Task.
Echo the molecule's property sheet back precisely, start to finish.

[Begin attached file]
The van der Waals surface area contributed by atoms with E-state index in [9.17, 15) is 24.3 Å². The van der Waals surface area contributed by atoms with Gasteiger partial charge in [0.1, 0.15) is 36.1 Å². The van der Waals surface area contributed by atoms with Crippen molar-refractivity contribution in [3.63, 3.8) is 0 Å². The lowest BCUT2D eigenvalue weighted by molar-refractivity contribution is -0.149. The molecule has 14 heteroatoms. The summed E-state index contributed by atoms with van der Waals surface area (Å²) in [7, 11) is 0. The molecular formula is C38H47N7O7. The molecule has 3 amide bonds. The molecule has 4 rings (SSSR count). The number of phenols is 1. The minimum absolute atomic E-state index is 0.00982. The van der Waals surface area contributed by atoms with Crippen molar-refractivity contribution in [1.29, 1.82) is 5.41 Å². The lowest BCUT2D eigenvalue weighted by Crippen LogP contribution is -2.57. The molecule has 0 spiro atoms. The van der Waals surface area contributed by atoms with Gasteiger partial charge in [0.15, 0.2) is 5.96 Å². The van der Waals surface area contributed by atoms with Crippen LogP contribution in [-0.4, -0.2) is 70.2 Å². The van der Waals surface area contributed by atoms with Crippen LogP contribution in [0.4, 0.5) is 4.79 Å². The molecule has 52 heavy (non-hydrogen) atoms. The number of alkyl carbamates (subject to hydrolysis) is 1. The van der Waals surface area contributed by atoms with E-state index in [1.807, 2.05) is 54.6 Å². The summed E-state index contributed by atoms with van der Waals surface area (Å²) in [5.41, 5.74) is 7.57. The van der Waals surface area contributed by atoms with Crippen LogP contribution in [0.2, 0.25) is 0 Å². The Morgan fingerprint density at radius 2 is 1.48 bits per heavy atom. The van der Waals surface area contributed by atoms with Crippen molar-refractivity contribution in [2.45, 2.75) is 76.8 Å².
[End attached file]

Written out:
The van der Waals surface area contributed by atoms with E-state index in [9.17, 15) is 24.3 Å². The van der Waals surface area contributed by atoms with Gasteiger partial charge in [0.1, 0.15) is 36.1 Å². The van der Waals surface area contributed by atoms with Crippen molar-refractivity contribution in [3.63, 3.8) is 0 Å². The lowest BCUT2D eigenvalue weighted by molar-refractivity contribution is -0.149. The molecule has 14 heteroatoms. The summed E-state index contributed by atoms with van der Waals surface area (Å²) in [7, 11) is 0. The molecular formula is C38H47N7O7. The molecule has 3 amide bonds. The molecule has 4 rings (SSSR count). The number of phenols is 1. The minimum absolute atomic E-state index is 0.00982. The van der Waals surface area contributed by atoms with Crippen molar-refractivity contribution in [1.29, 1.82) is 5.41 Å². The lowest BCUT2D eigenvalue weighted by Crippen LogP contribution is -2.57. The molecule has 0 spiro atoms. The van der Waals surface area contributed by atoms with Gasteiger partial charge in [0.15, 0.2) is 5.96 Å². The van der Waals surface area contributed by atoms with Crippen LogP contribution in [-0.4, -0.2) is 70.2 Å². The van der Waals surface area contributed by atoms with Crippen LogP contribution in [0.4, 0.5) is 4.79 Å². The molecule has 52 heavy (non-hydrogen) atoms. The number of alkyl carbamates (subject to hydrolysis) is 1. The van der Waals surface area contributed by atoms with E-state index in [1.807, 2.05) is 54.6 Å². The summed E-state index contributed by atoms with van der Waals surface area (Å²) in [5.41, 5.74) is 7.57. The van der Waals surface area contributed by atoms with Crippen LogP contribution in [0.2, 0.25) is 0 Å². The Morgan fingerprint density at radius 2 is 1.48 bits per heavy atom. The van der Waals surface area contributed by atoms with Crippen molar-refractivity contribution in [2.45, 2.75) is 76.8 Å².